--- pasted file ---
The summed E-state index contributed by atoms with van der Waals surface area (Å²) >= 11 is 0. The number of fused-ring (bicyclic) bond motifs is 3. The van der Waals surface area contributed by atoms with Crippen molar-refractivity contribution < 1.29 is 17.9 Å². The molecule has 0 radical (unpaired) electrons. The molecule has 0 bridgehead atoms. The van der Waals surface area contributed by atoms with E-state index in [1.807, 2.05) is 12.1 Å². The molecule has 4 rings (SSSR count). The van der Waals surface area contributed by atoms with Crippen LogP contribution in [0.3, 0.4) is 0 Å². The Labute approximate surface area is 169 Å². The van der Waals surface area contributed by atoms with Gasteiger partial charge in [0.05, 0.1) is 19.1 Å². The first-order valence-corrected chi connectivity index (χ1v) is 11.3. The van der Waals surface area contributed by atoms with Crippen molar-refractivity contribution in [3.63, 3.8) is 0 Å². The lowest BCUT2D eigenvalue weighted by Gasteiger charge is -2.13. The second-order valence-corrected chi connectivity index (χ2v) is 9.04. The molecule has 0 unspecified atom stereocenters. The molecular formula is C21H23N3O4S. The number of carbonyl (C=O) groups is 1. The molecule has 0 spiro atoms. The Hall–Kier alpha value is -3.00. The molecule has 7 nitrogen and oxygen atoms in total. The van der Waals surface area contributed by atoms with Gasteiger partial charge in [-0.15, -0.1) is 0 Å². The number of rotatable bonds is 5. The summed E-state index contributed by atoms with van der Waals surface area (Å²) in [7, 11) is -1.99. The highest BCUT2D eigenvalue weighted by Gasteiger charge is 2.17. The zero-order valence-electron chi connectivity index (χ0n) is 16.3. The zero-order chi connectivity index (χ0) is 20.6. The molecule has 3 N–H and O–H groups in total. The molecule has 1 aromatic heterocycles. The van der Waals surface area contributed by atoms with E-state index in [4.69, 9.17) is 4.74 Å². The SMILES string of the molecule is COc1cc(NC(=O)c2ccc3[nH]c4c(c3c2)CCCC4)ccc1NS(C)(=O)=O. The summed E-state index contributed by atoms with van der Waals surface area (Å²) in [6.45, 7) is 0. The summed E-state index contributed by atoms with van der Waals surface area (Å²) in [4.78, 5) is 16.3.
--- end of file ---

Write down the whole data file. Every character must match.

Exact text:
The summed E-state index contributed by atoms with van der Waals surface area (Å²) >= 11 is 0. The number of fused-ring (bicyclic) bond motifs is 3. The van der Waals surface area contributed by atoms with Crippen molar-refractivity contribution < 1.29 is 17.9 Å². The molecule has 0 radical (unpaired) electrons. The molecule has 0 bridgehead atoms. The van der Waals surface area contributed by atoms with E-state index in [1.807, 2.05) is 12.1 Å². The molecule has 4 rings (SSSR count). The van der Waals surface area contributed by atoms with Crippen LogP contribution in [0.3, 0.4) is 0 Å². The Labute approximate surface area is 169 Å². The van der Waals surface area contributed by atoms with Gasteiger partial charge in [0.05, 0.1) is 19.1 Å². The first-order valence-corrected chi connectivity index (χ1v) is 11.3. The van der Waals surface area contributed by atoms with Crippen molar-refractivity contribution in [3.63, 3.8) is 0 Å². The lowest BCUT2D eigenvalue weighted by Gasteiger charge is -2.13. The second-order valence-corrected chi connectivity index (χ2v) is 9.04. The molecule has 0 unspecified atom stereocenters. The molecular formula is C21H23N3O4S. The number of carbonyl (C=O) groups is 1. The molecule has 0 spiro atoms. The Hall–Kier alpha value is -3.00. The molecule has 7 nitrogen and oxygen atoms in total. The van der Waals surface area contributed by atoms with Gasteiger partial charge in [-0.15, -0.1) is 0 Å². The number of rotatable bonds is 5. The summed E-state index contributed by atoms with van der Waals surface area (Å²) in [7, 11) is -1.99. The highest BCUT2D eigenvalue weighted by Gasteiger charge is 2.17. The zero-order valence-electron chi connectivity index (χ0n) is 16.3. The zero-order chi connectivity index (χ0) is 20.6. The molecule has 3 N–H and O–H groups in total. The molecule has 1 aromatic heterocycles. The van der Waals surface area contributed by atoms with E-state index in [4.69, 9.17) is 4.74 Å². The SMILES string of the molecule is COc1cc(NC(=O)c2ccc3[nH]c4c(c3c2)CCCC4)ccc1NS(C)(=O)=O. The summed E-state index contributed by atoms with van der Waals surface area (Å²) in [6.45, 7) is 0. The summed E-state index contributed by atoms with van der Waals surface area (Å²) in [4.78, 5) is 16.3.